How to Host a Di­a­betic

Do any of your Thanks­giv­ing guests re­quire a spe­cial diet? Take th­ese steps and they’ll have even more to ap­pre­ci­ate. JILL BUCH­NER

Reader's Digest (Canada) - - Contents - BY JILL BUCH­NER

THE THANKS­GIV­ING TA­BLE may be full of har­vest good­ies, but it’s also a bounty of car­bo­hy­drates, from stuff­ing to mashed pota­toes to pump­kin pie, which break down into glu­cose. For di­a­betes suf­fer­ers, those foods can lead to dan­ger­ously high blood sugar. Here’s how to make sure your din­ner sat­is­fies both their palates and their health needs.

Give your guest space.

“When some­one is liv­ing with a chronic health con­di­tion, they can get self-con­scious about how peo­ple per­ceive their self-man­age­ment,” says Sally Ho, a cer­ti­fied di­a­betes ed­u­ca­tor and regis­tered di­eti­tian at Mo­ti­vate Nu­tri­tion in Ed­mon­ton. While some peo­ple feel com­fort­able test­ing their blood sugar in a group or giv­ing them­selves in­sulin at the ta­ble, oth­ers don’t. Di­rect them to a pri­vate space where they can take care of those needs.

Start fresh.

When it comes to ap­pe­tiz­ers, it might be time to give your beloved pumper­nickel bread and spinach dip a rest. Since the main course at Thanks­giv­ing tends to be carb heavy, veg­gies and dip,

re­duced-sodium pick­les and cheese are more bal­anced pre-din­ner al­ter­na­tives. Want to serve a hot starter? Con­sider stuffed mush­rooms.

Of­fer va­ri­ety.

Peo­ple with di­a­betes don’t need to cut out carbs en­tirely. Rather, they should en­joy them in mod­er­ate amounts, says An­drea Too­good, a regis­tered di­eti­tian and cer­ti­fied di­a­betes ed­u­ca­tor at Essence Nu­tri­tion and Well­ness Coach­ing in Regina. Pro­vid­ing a se­lec­tion of al­ter­na­tive choices, such as steamed green beans, roasted car­rots or a green salad, can help lighten the load.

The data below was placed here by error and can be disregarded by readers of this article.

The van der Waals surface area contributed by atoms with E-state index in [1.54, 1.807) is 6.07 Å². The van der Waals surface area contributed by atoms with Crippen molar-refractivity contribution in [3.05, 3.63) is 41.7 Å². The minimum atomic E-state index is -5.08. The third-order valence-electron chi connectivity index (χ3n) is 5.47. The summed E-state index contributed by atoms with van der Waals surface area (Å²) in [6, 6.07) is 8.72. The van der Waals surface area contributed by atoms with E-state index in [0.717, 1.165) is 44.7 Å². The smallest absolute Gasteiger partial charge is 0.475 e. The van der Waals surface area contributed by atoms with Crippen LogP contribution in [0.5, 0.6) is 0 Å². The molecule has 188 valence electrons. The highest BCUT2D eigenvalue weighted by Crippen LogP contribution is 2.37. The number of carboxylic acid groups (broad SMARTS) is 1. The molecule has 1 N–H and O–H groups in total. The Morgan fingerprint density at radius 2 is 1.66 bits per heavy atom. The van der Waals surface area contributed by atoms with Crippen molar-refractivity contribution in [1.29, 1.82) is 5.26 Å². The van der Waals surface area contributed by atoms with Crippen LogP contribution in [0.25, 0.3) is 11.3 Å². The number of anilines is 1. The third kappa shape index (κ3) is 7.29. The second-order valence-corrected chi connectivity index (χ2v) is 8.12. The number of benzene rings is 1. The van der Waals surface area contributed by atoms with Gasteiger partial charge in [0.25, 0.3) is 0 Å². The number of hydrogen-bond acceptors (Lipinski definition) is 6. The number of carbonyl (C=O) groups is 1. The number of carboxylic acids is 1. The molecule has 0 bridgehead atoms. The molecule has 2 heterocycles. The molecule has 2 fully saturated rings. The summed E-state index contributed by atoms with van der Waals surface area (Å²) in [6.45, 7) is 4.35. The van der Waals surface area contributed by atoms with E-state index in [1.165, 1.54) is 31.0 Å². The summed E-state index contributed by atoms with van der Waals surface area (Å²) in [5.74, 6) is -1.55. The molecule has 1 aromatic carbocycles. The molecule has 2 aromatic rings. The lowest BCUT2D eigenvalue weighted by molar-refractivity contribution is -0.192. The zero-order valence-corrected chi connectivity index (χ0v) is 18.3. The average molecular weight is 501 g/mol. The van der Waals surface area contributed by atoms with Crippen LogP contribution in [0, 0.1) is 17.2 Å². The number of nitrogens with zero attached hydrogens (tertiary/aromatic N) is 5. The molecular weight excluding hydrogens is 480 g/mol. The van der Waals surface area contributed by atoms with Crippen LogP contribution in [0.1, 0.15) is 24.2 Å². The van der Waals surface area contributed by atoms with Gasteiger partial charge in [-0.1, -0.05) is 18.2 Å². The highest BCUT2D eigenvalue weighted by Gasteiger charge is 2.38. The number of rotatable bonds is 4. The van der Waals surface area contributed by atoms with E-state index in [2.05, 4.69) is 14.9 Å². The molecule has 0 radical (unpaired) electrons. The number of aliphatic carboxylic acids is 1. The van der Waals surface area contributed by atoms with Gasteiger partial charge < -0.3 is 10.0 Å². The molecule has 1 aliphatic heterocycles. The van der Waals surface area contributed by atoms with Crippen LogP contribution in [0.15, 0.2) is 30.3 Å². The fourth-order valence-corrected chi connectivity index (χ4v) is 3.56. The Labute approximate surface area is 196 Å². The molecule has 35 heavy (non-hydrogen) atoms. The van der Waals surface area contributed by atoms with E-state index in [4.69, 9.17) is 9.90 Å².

Play with the clas­sics.

Too­good says puréed cau­li­flower is a great al­ter­na­tive to mashed pota­toes. While raw pota­toes pack 17 grams of car­bo­hy­drates for every 100 grams, raw cau­li­flower comes in at just three grams—and two grams of that is fi­bre, which the body doesn’t break down and con­vert into glu­cose. Re­mem­ber to let ev­ery­one know the main in­gre­di­ents in each dish so those who have var­i­ous di­etary re­stric­tions can en­joy ac­cord­ingly.

Stock the bar.

Re­mem­ber to keep a va­ri­ety of low-sugar bev­er­ages on hand, in­clud­ing water, sparkling water and diet pop, says Ho. “Peo­ple who have di­a­betes know they should be mind­ful of al­co­holic drinks,” she says, ex­plain­ing that beer, wine and liquor can both raise and lower blood sugar depend­ing on how it is con­sumed and when. It’s a good idea to have a bar set up where guests can mix their own drinks, giv­ing them con­trol over ra­tios.

Make some­thing sweet.

If your guest likes dessert, it’s a nice ges­ture to tai­lor a sweet dish to their needs. While Ho says reg­u­lar desserts are fine in small por­tions, you can also try bak­ing with su­cralose (com­monly known as Splenda), which is heat sta­ble and doesn’t raise blood sugar. Another op­tion: fresh fruit.

Walk it off.

Thanks­giv­ing isn’t just about food; it’s about en­joy­ing time to­gether, says Too­good. One of the best ways to do that might be to plan a post-din­ner ac­tiv­ity, such as a stroll to en­joy the au­tumn colours and fresh air. “It helps the per­son burn the car­bo­hy­drates or sug­ars they’ve eaten,” she ex­plains.

Show re­spect.

Both Too­good and Ho stress that your guest knows what’s best for them. Don’t pres­sure them into hav­ing sec­onds or try­ing dessert, or pass judg­ment if they choose to eat a lot of sweets. “That’s not help­ful,” says Ho. “Guests are re­spon­si­ble for their own health.”

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